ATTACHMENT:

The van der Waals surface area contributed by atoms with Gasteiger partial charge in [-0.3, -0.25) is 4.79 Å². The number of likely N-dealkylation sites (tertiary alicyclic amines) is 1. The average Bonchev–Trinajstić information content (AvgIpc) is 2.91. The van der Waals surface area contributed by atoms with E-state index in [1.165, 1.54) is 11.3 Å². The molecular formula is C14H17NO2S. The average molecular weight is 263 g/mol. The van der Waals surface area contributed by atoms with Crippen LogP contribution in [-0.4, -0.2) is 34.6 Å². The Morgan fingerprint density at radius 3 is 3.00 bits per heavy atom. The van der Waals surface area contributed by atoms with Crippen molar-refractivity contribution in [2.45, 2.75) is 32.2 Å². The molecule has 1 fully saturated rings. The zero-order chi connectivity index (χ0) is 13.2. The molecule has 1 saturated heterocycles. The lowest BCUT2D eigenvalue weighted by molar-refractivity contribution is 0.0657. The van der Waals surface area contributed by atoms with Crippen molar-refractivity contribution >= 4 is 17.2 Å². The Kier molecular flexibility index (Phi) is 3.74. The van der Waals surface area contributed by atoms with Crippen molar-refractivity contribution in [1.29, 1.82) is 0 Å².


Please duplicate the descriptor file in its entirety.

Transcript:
The van der Waals surface area contributed by atoms with Gasteiger partial charge in [-0.3, -0.25) is 4.79 Å². The number of likely N-dealkylation sites (tertiary alicyclic amines) is 1. The average Bonchev–Trinajstić information content (AvgIpc) is 2.91. The van der Waals surface area contributed by atoms with E-state index in [1.165, 1.54) is 11.3 Å². The molecular formula is C14H17NO2S. The average molecular weight is 263 g/mol. The van der Waals surface area contributed by atoms with Crippen LogP contribution in [-0.4, -0.2) is 34.6 Å². The Morgan fingerprint density at radius 3 is 3.00 bits per heavy atom. The van der Waals surface area contributed by atoms with Crippen molar-refractivity contribution in [2.45, 2.75) is 32.2 Å². The molecule has 1 fully saturated rings. The zero-order chi connectivity index (χ0) is 13.2. The molecule has 1 saturated heterocycles. The lowest BCUT2D eigenvalue weighted by molar-refractivity contribution is 0.0657. The van der Waals surface area contributed by atoms with Crippen molar-refractivity contribution >= 4 is 17.2 Å². The Kier molecular flexibility index (Phi) is 3.74. The van der Waals surface area contributed by atoms with Crippen molar-refractivity contribution in [1.29, 1.82) is 0 Å².